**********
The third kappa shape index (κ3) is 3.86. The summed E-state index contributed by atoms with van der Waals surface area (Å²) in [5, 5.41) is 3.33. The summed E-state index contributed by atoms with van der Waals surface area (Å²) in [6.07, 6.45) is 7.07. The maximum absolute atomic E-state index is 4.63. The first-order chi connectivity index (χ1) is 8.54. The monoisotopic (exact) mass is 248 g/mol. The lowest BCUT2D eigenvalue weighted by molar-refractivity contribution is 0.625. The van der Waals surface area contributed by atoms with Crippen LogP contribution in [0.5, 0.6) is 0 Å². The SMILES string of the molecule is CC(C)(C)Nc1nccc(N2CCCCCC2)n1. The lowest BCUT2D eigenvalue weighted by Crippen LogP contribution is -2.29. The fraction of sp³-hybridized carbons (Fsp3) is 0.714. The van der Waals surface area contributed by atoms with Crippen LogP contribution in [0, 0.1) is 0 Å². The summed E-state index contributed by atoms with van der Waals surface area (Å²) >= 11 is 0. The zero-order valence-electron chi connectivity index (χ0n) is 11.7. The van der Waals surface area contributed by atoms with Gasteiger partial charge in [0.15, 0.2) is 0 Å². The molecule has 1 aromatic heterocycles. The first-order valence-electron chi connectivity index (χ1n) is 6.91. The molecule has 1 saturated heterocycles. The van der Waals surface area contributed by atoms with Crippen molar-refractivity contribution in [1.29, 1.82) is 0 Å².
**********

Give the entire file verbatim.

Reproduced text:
The third kappa shape index (κ3) is 3.86. The summed E-state index contributed by atoms with van der Waals surface area (Å²) in [5, 5.41) is 3.33. The summed E-state index contributed by atoms with van der Waals surface area (Å²) in [6.07, 6.45) is 7.07. The maximum absolute atomic E-state index is 4.63. The first-order chi connectivity index (χ1) is 8.54. The monoisotopic (exact) mass is 248 g/mol. The lowest BCUT2D eigenvalue weighted by molar-refractivity contribution is 0.625. The van der Waals surface area contributed by atoms with Crippen LogP contribution in [0.5, 0.6) is 0 Å². The SMILES string of the molecule is CC(C)(C)Nc1nccc(N2CCCCCC2)n1. The lowest BCUT2D eigenvalue weighted by Crippen LogP contribution is -2.29. The fraction of sp³-hybridized carbons (Fsp3) is 0.714. The van der Waals surface area contributed by atoms with Crippen LogP contribution in [0, 0.1) is 0 Å². The summed E-state index contributed by atoms with van der Waals surface area (Å²) >= 11 is 0. The zero-order valence-electron chi connectivity index (χ0n) is 11.7. The van der Waals surface area contributed by atoms with Gasteiger partial charge in [0.15, 0.2) is 0 Å². The molecule has 1 aromatic heterocycles. The first-order valence-electron chi connectivity index (χ1n) is 6.91. The molecule has 1 saturated heterocycles. The van der Waals surface area contributed by atoms with Crippen molar-refractivity contribution in [1.29, 1.82) is 0 Å².